Long Beach, California
880 square feet
Years lived in:
880 square feet seems like ample space for one person to call home. But what if you're someone with a passion...no, nix that...an obsession for collecting art? For Jon, the walls and rooms of his 1930's apartment are themselves a canvas of sorts, an ever-changing Technicolor diorama filled to the ceiling with a who's who from the world of street art, vinyl collectibles galore, and a rainbow medley of other visual miscellany, all guarded by his friendly canine companion.
Hold onto your hats, shade your eyes and get ready to delve into the realm riding the fine line between clutter and curation.
And just in case you were wondering, yes, that's a painting of John Tesh on the wall.
Apartment Therapy Survey:
My/Our style: Art Anarchy. I have been collecting art for more than 20 years. My collection has seen many changes. In 2005, I discovered the UK street artist Banksy. It has all been downhill (for my checkbook) from there. Wall space is prime real estate in my condo. The only exception is the bathroom. Only a piece from my grandfather, and a gift from my friend Charles, adorn those walls.
Inspiration: When I walk into friends' homes, I feel like I'm 12. I have the basics (microwave, fridge, washer/dryer, etc.), but other than that, I feel like I live in Pee Wee's Playhouse. I obsess. I see an artist whom I love, and I literally lose sleep determining whether or not I buy the piece and add it to the collection. I watch Hoarders: Buried Alive and I relate...then I watch American Pickers and it just reinforces my lifestyle.
Favorite Element: Honestly, I LOVE my Adam Wallacavage chandeliers. I have two candelabra chandeliers, and a wall sconce in the bathroom. I LOVE my four-foot Kaws vinyl toy. I had a plastic case made by Plastics Depot to protect it from dog slobber and dust. I LOVE my Peter Gronquist Louie Vuitton chainsaw. Yes, It is real, and yes, it is real gold. As far as 2D art, my Steve "Espo" Powers "Nothing To Do Is Everything With You" commission means a great deal to me. I have a few Futura 2000 pieces that are incredible. Dabs and Myla, and Meggs are two of the best new artists around, and they both happen to be from Australia. Their works are incredible, and I have quite a few pieces from both.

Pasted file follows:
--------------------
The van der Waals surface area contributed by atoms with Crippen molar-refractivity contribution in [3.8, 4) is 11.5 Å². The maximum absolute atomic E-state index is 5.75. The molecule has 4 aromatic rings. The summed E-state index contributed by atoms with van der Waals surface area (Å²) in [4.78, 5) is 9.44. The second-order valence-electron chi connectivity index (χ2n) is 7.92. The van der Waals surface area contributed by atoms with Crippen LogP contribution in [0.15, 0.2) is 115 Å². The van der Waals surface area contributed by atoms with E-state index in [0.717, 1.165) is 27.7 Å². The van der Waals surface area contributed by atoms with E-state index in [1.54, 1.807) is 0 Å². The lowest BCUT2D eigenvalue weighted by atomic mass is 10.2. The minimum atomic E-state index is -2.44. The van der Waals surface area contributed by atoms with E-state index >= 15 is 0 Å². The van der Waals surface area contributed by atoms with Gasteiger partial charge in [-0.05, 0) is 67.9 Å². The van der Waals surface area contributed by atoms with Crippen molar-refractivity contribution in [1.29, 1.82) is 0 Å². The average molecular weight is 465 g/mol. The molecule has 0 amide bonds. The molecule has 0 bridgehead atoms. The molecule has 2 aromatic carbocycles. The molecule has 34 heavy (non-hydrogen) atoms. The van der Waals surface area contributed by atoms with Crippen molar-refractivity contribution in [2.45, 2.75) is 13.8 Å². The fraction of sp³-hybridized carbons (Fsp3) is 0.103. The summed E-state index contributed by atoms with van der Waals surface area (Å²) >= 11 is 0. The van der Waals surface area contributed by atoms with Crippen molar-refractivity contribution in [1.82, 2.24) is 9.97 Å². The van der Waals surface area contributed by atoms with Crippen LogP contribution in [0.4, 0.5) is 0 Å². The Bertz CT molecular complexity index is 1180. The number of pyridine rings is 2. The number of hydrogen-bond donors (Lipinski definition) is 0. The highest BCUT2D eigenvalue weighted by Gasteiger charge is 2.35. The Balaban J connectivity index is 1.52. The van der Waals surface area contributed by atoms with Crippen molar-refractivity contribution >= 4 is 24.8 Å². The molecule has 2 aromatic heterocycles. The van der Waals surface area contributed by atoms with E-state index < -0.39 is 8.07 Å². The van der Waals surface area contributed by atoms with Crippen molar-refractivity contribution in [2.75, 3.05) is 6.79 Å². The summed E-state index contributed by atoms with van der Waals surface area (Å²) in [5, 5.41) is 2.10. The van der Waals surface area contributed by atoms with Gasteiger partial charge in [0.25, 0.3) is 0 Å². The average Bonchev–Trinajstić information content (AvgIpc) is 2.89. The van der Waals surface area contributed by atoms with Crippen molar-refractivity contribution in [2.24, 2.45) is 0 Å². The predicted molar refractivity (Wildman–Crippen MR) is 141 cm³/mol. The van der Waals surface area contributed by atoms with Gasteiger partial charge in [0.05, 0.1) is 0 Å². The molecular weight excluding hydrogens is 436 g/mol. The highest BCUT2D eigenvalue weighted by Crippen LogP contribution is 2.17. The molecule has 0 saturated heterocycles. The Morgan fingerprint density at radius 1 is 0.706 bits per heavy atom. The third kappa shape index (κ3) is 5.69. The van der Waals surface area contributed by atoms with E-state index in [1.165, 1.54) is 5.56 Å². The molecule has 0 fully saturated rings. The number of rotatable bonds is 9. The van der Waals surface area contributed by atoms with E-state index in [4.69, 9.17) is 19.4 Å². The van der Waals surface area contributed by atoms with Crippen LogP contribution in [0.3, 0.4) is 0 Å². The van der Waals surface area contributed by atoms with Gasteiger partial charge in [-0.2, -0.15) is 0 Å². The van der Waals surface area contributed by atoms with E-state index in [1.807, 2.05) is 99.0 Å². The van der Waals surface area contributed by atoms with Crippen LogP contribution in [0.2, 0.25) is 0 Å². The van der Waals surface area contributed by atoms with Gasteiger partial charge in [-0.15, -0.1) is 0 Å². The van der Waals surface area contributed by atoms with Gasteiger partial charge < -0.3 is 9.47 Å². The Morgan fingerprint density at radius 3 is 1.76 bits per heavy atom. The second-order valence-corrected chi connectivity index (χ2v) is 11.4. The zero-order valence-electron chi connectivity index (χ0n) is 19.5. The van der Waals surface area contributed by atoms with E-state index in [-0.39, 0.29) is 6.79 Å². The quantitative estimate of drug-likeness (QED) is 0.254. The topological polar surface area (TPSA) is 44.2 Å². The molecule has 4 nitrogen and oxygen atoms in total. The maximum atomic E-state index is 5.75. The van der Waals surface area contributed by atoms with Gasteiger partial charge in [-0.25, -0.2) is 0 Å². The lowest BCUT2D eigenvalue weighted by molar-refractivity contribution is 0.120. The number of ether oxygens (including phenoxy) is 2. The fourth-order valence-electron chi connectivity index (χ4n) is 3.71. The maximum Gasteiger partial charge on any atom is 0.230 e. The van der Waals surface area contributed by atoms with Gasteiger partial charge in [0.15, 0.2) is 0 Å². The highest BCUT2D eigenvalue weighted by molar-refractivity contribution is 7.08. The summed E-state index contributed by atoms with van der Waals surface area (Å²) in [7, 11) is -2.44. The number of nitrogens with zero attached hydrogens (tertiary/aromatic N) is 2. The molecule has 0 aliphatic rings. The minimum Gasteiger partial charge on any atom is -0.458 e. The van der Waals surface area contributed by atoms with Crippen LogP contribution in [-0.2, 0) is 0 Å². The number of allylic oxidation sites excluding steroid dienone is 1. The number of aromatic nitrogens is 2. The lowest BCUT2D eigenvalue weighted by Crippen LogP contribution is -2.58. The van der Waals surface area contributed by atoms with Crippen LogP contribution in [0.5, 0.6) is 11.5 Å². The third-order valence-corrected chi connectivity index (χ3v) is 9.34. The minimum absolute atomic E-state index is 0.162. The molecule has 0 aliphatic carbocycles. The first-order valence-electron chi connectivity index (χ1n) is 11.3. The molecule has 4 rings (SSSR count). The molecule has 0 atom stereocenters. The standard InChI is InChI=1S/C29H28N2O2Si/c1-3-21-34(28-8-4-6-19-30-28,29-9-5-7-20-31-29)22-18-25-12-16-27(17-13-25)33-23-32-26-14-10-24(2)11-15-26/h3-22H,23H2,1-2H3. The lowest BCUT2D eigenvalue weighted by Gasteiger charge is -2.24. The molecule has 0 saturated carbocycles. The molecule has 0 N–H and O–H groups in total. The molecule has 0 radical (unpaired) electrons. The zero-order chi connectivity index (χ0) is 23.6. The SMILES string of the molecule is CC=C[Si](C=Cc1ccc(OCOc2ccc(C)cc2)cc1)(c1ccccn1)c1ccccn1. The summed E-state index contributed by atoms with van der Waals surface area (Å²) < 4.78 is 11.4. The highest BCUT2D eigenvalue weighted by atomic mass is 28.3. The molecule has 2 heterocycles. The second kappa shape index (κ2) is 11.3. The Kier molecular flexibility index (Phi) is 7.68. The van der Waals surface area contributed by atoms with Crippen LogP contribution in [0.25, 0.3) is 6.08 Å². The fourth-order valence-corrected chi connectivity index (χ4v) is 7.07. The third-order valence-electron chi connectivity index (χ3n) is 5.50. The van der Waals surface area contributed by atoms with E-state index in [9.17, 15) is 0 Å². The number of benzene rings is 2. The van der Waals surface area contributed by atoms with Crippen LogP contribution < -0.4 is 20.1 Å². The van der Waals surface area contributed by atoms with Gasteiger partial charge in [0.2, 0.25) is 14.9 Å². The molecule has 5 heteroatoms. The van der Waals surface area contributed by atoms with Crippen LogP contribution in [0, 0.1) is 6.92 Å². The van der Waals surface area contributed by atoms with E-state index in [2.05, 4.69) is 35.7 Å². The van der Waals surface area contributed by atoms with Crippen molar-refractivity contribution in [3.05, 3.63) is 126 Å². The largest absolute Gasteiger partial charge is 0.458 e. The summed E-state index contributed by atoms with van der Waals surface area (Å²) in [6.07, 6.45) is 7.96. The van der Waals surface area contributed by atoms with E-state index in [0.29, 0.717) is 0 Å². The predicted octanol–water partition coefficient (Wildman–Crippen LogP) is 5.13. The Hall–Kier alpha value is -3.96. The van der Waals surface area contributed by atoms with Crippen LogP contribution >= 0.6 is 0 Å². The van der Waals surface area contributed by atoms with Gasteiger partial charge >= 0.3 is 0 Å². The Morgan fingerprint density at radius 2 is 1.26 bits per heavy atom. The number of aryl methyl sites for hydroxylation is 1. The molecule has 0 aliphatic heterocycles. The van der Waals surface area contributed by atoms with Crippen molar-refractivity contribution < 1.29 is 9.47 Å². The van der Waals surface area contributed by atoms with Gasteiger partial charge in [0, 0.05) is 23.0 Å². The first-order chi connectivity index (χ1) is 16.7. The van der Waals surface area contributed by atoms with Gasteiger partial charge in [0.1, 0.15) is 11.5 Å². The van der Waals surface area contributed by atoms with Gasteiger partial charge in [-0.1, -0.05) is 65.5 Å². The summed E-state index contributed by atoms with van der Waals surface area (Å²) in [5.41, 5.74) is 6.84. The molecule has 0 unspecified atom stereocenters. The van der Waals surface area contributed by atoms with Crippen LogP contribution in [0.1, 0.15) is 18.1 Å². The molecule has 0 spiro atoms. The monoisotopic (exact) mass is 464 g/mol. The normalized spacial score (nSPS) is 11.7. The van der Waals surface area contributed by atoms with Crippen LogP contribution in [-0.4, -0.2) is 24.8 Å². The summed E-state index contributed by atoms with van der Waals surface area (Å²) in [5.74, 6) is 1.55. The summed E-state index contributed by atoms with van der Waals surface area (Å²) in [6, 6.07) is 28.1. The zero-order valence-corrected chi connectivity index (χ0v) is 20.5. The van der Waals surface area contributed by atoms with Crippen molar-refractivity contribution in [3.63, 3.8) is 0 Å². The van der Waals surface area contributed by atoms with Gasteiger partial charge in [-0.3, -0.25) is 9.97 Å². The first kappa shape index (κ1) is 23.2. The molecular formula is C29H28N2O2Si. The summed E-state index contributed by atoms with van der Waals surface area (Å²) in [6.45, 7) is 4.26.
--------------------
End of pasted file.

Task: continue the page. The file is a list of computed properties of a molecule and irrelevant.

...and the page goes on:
I also love the spaciousness of my unit. One of the prior owners removed a wall and three doors between the hallway and the living room. The view is great. I can see the Downtown Los Angeles, Hollywood sign, the Long Beach Grand Prix, the Long Beach marina, and most of the police pursuits in Long Beach.
Biggest Challenge: I would love more wall space. I play Tetris every time I get a new art piece. I have a FEW pieces in storage, and otherwise, the prints end up in the common hallway and the originals get prime spots.
What Friends Say: It's just referred to as "The Museum" by my friends. Even my best friend Kevin asks when I got "said" piece....I tell him I had the piece for years, and he will argue with me, declaring it is new and that he never saw it before. Happens every time he (or most any of my friends) comes over.